Lobo Valley (Northern Serengeti)#5 in Best Things To Do in Serengeti National Park
Price & Hours
If you're spending time in Northern Serengeti, a trip to the Lobo Valley should be at the top of your list. It was this sprawling area that American conservationist Stewart White described as a "paradise" back in 1913. Along with the Seronera Valley, the Lobo Valley is one of the only places in the park where all three big cats – lions, cheetahs and leopards – roam. Giraffes, elephants and baboons are also regulars in the Lobo Valley, and from July through November, millions of wildebeest, gazelles and zebras come to the area during The Great Migration.
Though a few species stay in the area year-round, Northern Serengeti's animal population typically thins during the wet season, so it's best to visit in the dry season when animals travel north as part of The Great Migration. The Lobo Valley is also a more affordable spot to catch a glimpse of this famous migration, thanks to cheaper rates at area accommodations.
Getting to the Lobo Valley, which sits at the southeastern edge of Northern Serengeti, will require driving, taking a safari tour or flying into the nearby Lobo airstrip. A few lodges and campsites are available within the area. The region itself is free to visit 24 hours a day, but lacks facilities like public restrooms, gift shops and convenience stores that are commonly found in other parts of the park. Learn more about the Lobo Valley by visiting the Serengeti National Park website.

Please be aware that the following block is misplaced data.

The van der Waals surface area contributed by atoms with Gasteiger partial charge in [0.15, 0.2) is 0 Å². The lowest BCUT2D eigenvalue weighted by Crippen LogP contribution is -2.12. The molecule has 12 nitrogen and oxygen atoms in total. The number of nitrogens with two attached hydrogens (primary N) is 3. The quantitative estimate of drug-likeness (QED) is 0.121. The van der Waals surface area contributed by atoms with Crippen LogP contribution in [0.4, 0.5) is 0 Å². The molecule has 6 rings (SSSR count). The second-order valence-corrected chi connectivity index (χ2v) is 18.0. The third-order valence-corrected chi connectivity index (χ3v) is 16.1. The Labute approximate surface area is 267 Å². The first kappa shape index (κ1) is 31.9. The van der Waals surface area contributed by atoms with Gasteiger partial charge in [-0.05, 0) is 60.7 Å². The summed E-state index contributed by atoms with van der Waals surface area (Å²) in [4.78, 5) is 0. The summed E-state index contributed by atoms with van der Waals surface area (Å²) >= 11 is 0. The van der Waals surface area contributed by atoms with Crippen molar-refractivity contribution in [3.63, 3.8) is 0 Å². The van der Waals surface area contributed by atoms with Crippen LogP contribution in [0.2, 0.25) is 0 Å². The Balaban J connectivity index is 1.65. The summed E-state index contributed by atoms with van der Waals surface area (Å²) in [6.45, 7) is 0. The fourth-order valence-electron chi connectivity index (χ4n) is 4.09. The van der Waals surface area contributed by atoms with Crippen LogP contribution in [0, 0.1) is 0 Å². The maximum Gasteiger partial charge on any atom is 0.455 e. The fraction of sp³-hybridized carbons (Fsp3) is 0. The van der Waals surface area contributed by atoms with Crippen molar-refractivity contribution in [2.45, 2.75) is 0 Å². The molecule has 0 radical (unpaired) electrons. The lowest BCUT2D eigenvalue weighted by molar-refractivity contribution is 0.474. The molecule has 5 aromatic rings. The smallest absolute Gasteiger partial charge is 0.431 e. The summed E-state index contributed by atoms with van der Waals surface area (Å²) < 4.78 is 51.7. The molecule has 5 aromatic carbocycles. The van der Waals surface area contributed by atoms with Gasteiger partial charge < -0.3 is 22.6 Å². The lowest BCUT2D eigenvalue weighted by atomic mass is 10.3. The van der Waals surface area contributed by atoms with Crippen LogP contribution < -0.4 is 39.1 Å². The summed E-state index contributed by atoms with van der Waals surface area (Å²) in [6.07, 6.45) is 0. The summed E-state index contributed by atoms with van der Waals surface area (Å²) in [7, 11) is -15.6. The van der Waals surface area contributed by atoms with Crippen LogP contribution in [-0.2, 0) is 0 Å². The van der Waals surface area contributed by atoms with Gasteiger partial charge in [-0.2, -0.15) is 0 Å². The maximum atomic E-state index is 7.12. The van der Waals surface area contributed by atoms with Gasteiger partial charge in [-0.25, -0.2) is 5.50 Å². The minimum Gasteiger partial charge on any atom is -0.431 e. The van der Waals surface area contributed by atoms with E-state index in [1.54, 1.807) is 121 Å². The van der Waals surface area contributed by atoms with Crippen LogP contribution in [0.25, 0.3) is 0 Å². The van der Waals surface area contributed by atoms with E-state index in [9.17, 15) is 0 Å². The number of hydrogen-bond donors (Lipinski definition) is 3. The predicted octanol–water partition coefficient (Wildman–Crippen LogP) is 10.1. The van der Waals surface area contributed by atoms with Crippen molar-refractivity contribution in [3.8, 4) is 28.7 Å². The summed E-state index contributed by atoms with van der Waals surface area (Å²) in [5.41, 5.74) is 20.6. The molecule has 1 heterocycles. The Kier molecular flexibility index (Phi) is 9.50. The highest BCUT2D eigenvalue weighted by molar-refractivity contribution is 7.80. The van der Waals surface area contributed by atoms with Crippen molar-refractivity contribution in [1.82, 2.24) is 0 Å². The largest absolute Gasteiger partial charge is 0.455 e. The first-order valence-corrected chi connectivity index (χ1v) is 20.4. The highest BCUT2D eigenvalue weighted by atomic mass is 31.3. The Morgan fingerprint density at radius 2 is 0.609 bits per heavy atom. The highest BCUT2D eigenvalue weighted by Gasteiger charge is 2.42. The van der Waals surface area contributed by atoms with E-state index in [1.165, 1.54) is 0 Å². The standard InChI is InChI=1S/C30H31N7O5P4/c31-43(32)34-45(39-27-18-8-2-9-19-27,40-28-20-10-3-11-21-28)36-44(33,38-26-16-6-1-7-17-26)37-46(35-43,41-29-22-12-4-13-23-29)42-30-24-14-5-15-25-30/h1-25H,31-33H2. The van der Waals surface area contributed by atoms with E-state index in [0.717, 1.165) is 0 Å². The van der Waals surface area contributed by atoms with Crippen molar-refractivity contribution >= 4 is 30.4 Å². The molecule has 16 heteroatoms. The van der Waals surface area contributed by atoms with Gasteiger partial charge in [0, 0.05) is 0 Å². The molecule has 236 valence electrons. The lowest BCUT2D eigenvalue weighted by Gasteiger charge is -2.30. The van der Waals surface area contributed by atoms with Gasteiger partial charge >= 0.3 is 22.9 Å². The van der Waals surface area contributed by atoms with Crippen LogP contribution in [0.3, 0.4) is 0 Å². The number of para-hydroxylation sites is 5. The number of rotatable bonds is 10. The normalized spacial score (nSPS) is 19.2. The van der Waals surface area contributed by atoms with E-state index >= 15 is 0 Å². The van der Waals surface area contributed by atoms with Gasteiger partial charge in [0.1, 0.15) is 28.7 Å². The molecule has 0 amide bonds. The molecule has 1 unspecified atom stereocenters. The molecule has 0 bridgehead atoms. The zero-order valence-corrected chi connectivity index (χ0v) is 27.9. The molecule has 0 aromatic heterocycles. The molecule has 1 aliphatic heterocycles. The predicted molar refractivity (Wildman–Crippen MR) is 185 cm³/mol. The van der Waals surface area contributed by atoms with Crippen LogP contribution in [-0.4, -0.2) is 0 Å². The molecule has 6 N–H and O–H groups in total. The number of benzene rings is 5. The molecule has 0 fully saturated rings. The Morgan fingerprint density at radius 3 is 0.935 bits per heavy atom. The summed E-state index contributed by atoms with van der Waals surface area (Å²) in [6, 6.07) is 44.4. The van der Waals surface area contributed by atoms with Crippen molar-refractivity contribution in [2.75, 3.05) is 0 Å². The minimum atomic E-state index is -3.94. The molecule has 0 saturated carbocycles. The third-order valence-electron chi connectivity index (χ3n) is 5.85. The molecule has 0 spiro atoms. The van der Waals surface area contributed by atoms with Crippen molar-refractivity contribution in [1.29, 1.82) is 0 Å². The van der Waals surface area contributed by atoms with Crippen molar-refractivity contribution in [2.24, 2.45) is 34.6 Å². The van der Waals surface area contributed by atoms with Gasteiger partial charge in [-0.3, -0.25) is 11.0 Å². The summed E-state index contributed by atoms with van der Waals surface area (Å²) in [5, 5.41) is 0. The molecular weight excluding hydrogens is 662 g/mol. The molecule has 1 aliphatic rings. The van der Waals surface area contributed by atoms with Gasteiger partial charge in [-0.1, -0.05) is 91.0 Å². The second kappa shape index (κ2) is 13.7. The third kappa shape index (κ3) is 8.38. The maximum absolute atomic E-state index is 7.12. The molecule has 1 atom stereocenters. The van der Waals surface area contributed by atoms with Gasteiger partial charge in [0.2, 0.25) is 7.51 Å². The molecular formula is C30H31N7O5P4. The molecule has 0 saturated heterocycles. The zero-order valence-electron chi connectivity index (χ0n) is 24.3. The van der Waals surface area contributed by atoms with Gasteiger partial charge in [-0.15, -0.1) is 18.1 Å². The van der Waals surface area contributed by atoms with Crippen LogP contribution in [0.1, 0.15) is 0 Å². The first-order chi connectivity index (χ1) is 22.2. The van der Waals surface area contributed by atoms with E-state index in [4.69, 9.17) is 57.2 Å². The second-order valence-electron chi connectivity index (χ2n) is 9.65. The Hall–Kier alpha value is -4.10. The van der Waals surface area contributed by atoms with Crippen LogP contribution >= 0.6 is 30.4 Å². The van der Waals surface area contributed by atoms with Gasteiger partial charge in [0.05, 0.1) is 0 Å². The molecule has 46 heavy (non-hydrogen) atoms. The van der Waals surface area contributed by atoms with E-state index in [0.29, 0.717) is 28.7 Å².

More Best Things To Do in Serengeti National Park
#1 The Great Migration
The primary reason to visit Serengeti National Park is to witness The Great Migration. Considered one of the world's largest animal migrations, The Great Migration involves more than one million wildebeest, zebras, gazelles and a variety of other animals traversing the Serengeti annually in search of food and breeding grounds. From December to June (the Serengeti's wet season), the animals head south to Naabi Hill and Southern Serengeti. As temperatures rise and the dry season sets in, the herd travels through the Seronera River Valley and the Western Corridor before crossing the Grumeti River and moving north to the Lobo Valley and Bologonja Springs. After several months of grazing in greener pastures, the hoofed menagerie turns around and starts the process over again.
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